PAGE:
You are hoping for an ADC interrupt but have interrupts off (if you call noInterrupts). [/quote]

Nick, Wow, you pay attention to detail!

hi there,

Iam confused. in loop where I print "counter" Serial.println works but when I press 'a' evrything stops and Iam not able press 's' to start again. thx in advance

volatile uint32_t counter = 0;
long timer = 0;
String inputString = "";         // a string to hold incoming data
boolean stringComplete = false;  // whether the string is complete

void setup() {

    Serial.begin(115200);
    pinMode(2, INPUT);
    pinMode(3, INPUT);
    attachInterrupt(0, rpm, RISING);
    attachInterrupt(1, rpm2, RISING);
    timer = millis();

}
void rpm()
{
    counter++;
}
void rpm2()
{
    counter++;
}
void loop() {
    serialEvent();
    if (stringComplete) {

        Serial.println(inputString);
    // clear the string:
    inputString = "";
    stringComplete = false;
}

if ( millis() - timer >= 1000 )
{
    cli();//noInterupts
    Serial.println( "#####################" );
    Serial.println(counter);
    timer = millis();
    counter = 0;
    sei();//Interupts
}

}
void serialEvent() {
    while (Serial.available()) {
    // get the new byte:
    char inChar = (char)Serial.read();
    // add it to the inputString:
    inputString += inChar;
    // if the incoming character is a newline, set a flag
    // so the main loop can do something about it:
    if (inChar == 'a') {
      cli();
    }
    if (inChar == 's') {
      sei();
    }

    if (inChar == '\r') {
      stringComplete = true;
    }
}
}

Serial output is interrupt driven. When print() is called, it transfers data to a buffer, if there is room. If there is not, print() waits for there to be room.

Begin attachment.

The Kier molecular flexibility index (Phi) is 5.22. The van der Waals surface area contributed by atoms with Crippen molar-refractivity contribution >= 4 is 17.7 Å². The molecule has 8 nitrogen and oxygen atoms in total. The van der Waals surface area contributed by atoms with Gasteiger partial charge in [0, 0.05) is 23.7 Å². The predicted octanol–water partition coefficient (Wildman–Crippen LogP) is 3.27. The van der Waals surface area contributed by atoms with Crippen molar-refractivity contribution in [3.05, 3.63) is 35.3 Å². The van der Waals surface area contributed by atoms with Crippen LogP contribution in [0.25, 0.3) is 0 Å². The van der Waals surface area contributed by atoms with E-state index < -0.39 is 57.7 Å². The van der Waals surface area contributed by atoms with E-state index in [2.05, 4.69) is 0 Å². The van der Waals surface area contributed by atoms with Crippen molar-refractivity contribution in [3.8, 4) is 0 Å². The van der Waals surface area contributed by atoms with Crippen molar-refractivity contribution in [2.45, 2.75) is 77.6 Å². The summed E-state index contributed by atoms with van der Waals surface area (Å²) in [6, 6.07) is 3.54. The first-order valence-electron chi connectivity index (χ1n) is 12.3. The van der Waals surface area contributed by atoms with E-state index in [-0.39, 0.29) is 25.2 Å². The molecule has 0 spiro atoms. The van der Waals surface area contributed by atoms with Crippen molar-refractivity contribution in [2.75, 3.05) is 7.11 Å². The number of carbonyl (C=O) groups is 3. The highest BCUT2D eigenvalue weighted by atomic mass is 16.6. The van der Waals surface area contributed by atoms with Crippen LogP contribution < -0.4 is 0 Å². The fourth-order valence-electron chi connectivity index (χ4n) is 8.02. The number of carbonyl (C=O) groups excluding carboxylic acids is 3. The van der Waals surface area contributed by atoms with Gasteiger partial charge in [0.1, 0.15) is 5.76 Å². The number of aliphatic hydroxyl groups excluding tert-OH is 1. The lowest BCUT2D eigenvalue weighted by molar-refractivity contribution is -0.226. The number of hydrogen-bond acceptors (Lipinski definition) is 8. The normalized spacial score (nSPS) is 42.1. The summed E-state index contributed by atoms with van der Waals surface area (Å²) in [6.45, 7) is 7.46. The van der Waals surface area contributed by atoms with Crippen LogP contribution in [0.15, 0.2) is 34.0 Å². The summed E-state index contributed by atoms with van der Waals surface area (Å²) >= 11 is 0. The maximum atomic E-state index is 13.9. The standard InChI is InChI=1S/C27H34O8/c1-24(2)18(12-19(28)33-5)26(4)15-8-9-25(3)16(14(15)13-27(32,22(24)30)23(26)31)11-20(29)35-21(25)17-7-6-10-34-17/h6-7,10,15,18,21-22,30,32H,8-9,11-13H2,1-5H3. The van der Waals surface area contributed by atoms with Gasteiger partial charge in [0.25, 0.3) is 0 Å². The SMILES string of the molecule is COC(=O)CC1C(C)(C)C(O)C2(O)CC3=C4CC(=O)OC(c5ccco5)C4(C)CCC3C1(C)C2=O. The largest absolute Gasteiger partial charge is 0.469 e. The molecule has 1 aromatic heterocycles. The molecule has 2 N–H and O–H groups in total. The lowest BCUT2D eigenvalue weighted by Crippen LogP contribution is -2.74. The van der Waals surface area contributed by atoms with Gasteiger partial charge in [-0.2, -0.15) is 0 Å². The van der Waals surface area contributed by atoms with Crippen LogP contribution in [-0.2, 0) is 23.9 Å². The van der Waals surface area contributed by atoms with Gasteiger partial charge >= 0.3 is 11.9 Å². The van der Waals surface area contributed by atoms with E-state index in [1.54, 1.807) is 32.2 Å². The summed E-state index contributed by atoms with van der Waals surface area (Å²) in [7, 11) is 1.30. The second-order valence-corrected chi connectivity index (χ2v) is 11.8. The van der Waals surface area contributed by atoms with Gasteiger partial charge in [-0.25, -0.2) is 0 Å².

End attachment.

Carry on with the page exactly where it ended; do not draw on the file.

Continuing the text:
Room is made by shifting data out, in an ISR routine. With interrupts disabled, that doesn't happen, so room is never made.

The moral of the story? Do NOT call Serial.print() while interrupts are disabled. Ever!

With 1.6.5, I think that code would work - the current version of the Arduino core, if the buffer is full, will check whether interrupts are disabled, and if they are, will busy-wait for it, instead of just blocking forever like 1.0.x versions of Arduino do.

(see https://github.com/arduino/Arduino/blob/master/hardware/arduino/avr/cores/arduino/HardwareSerial.cpp - it's explained in the comments)

That doesn't change the fact that you should not be using serial with interrupts disabled; turning off interrupts in general should be done only when absolutely necessary, and then, only briefly.

well, I got that idea from http://www.amazon.com/Professional-Android-Accessory-Programming-Arduino/dp/1118454766/ref=sr_1_sc_1?ie=UTF8&qid=1441132800&sr=8-1-spell&keywords=profesional+android+open+accessory

void loop() {
if(millis() - timer >= PERIOD) {
noInterrupts(); // disable interrupts
Serial.print("Wheel: "); Serial.println(counterWheel);
counterWheel = 0;
Serial.print("Pedal: "); Serial.println(counterPedal);
counterPedal = 0;
timer = millis();
interrupts(); // enable interrupts
}
}

is there any way to send info and not be interrupted by Interrupts()?

Marrek: well, I got that idea from http://www.amazon.com/Professional-Android-Accessory-Programming-Arduino/dp/1118454766/ref=sr_1_sc_1?ie=UTF8&qid=1441132800&sr=8-1-spell&keywords=profesional+android+open+accessory

void loop() {
if(millis() - timer >= PERIOD) {
noInterrupts(); // disable interrupts
Serial.print("Wheel: "); Serial.println(counterWheel);
counterWheel = 0;
Serial.print("Pedal: "); Serial.println(counterPedal);
counterPedal = 0;
timer = millis();
interrupts(); // enable interrupts
}
}

is there any way to send info and not be interrupted by Interrupts()?

First, that code was written by someone who clearly had no idea what he was doing, so I would not use that as a model.

Second, why on earth do you care?? The interrupts are totally transparent to you, and if you're doing something where the interrupts cause you a problem, odds are you are doing something wrong....

Regards, Ray L.